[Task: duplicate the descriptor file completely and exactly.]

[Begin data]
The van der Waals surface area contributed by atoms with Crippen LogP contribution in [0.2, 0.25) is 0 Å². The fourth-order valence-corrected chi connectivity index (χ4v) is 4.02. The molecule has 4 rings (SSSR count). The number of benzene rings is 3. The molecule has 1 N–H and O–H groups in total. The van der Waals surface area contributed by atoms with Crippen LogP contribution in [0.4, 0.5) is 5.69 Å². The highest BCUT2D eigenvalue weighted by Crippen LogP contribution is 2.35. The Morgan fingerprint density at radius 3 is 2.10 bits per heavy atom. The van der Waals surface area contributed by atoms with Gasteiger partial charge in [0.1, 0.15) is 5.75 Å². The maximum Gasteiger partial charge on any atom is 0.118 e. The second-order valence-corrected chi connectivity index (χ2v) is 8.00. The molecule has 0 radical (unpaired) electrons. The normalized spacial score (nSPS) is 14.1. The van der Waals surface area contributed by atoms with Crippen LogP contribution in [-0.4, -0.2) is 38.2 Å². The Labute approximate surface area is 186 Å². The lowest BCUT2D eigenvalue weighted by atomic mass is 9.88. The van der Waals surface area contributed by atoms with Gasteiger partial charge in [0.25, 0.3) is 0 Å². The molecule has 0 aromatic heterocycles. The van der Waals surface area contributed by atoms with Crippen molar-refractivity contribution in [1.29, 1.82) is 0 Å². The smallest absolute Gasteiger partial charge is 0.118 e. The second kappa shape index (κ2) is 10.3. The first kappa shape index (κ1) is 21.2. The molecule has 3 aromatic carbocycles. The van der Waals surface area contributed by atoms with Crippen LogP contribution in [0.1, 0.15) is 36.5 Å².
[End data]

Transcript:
The van der Waals surface area contributed by atoms with Crippen LogP contribution in [0.2, 0.25) is 0 Å². The fourth-order valence-corrected chi connectivity index (χ4v) is 4.02. The molecule has 4 rings (SSSR count). The number of benzene rings is 3. The molecule has 1 N–H and O–H groups in total. The van der Waals surface area contributed by atoms with Crippen LogP contribution in [0.4, 0.5) is 5.69 Å². The highest BCUT2D eigenvalue weighted by Crippen LogP contribution is 2.35. The Morgan fingerprint density at radius 3 is 2.10 bits per heavy atom. The van der Waals surface area contributed by atoms with Gasteiger partial charge in [0.1, 0.15) is 5.75 Å². The maximum Gasteiger partial charge on any atom is 0.118 e. The second-order valence-corrected chi connectivity index (χ2v) is 8.00. The molecule has 0 radical (unpaired) electrons. The normalized spacial score (nSPS) is 14.1. The van der Waals surface area contributed by atoms with Crippen LogP contribution in [-0.4, -0.2) is 38.2 Å². The Labute approximate surface area is 186 Å². The lowest BCUT2D eigenvalue weighted by atomic mass is 9.88. The van der Waals surface area contributed by atoms with Gasteiger partial charge in [0.25, 0.3) is 0 Å². The molecule has 0 aromatic heterocycles. The van der Waals surface area contributed by atoms with Crippen molar-refractivity contribution in [1.29, 1.82) is 0 Å². The smallest absolute Gasteiger partial charge is 0.118 e. The second kappa shape index (κ2) is 10.3. The first kappa shape index (κ1) is 21.2. The molecule has 3 aromatic carbocycles. The van der Waals surface area contributed by atoms with Crippen LogP contribution in [0.1, 0.15) is 36.5 Å².